From the chills of Ottawa to the hills of Montero Peru

Five La Siembra worker-owners venture to Peru, to meet the family farmers and producer cooperative that grows and processes our amazing Cuisine Camino Muscovado whole brown sugar. 


January 2015

Our journey began with a visit to the headquarters of Cooperativa Norandino, situated in El Castillo, a township adjacent to the city of Piura, Peru. Our team met with Santiago Paz, General Manager, and Yeny Robledo, Production Manager of Co-op Norandino, then proceeded on a tour of the office and processing plant.

La Siembra’s Kelly, Martin, (Santiago), Josiane, (Yeny), Isabel and Jennifer


For some history, La Siembra was one of Co-op Norandino’s first sugar customers as a result of the sugar project, which transformed the co-op from a democratically-owned farmer export organization to a democratically-owned farmer organization for social and economic change. 

The sugar project began in 2009 when village level co-op leaders recognized the success in raising household incomes from better prices and yields from coffee. Yet in their visits to members throughout the region, they noted that the sugar cane which members grew in the low-altitude parts of their farms, had no market. With more sugar cane than needed for home use and nowhere to sell it, most farmers were turning the sugar cane juice into a home-made rum.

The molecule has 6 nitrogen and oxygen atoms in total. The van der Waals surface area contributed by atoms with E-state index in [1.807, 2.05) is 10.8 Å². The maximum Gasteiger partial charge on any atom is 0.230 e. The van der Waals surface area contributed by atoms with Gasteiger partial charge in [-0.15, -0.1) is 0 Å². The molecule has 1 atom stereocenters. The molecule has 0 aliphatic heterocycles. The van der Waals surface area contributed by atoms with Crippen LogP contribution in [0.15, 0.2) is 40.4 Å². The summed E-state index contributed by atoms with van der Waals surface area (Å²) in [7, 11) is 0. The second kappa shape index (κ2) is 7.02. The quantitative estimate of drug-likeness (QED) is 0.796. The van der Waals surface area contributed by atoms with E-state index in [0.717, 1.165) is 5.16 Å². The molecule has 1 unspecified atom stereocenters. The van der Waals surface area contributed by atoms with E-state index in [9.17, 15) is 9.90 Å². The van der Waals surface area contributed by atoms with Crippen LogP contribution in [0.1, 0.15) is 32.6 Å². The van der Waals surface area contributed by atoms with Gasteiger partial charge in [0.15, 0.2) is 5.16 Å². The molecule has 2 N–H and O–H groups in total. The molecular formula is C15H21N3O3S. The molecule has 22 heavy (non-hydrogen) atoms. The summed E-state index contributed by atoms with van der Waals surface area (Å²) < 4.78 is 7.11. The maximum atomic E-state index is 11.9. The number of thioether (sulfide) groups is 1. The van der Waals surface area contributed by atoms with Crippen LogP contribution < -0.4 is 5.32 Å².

Not only was it common to share a glass of homebrew whenever visitors came to call, but the process of distilling the cane juice often filled the house with smoke. To address these two negative aspects of artisanal spirit production, the farmers decided to move forward with investments in village level panela (brown sugar) collection and production facilities. Over the course of a few years they built 20 cane crushing, drying and processing stations throughout the three departments of Ayabaca, Huancabamba, and Morropón. 

Panela sales grew from an initial shipment of 10,000 kilos in 2003 to over 750,000 kilos in 2009 and have averaged 444,000 kilos per year over the last few years from several key customers including La Siembra. More importantly, farmers have obtained much higher prices for their cane – from 10 cents per kilo before the project started to over 45 cents per kilo when it is sold as panela. Many farmers became new members and benefited from the project while household health and wealth clearly improved.

Today, Co-op Norandino has over 7,000 family farmer members in sugar cane, cocoa and coffee, with an average farming area of approximately 1.5 hectares. Their entire production is 100% organic and they continue to increase sales on fair trade terms with a focus on quality.

Co-op Norandino is well known for the support and benefits they provide to their members. Program services include: Training (new organic agricultural techniques, seedling transplantation, dedicated agronomists and technicians, etc., and financial management training), Credit (from advance sales of their crops to ensure a worry-free harvest season), Certification (the paperwork and coordination of various certifications can be daunting), Processing (washing tanks, depulping stations, laboratories and other quality control systems to ensure quality remains paramount) and Sales & Marketing (everything involved in bringing the fruits of the farmers labour to market).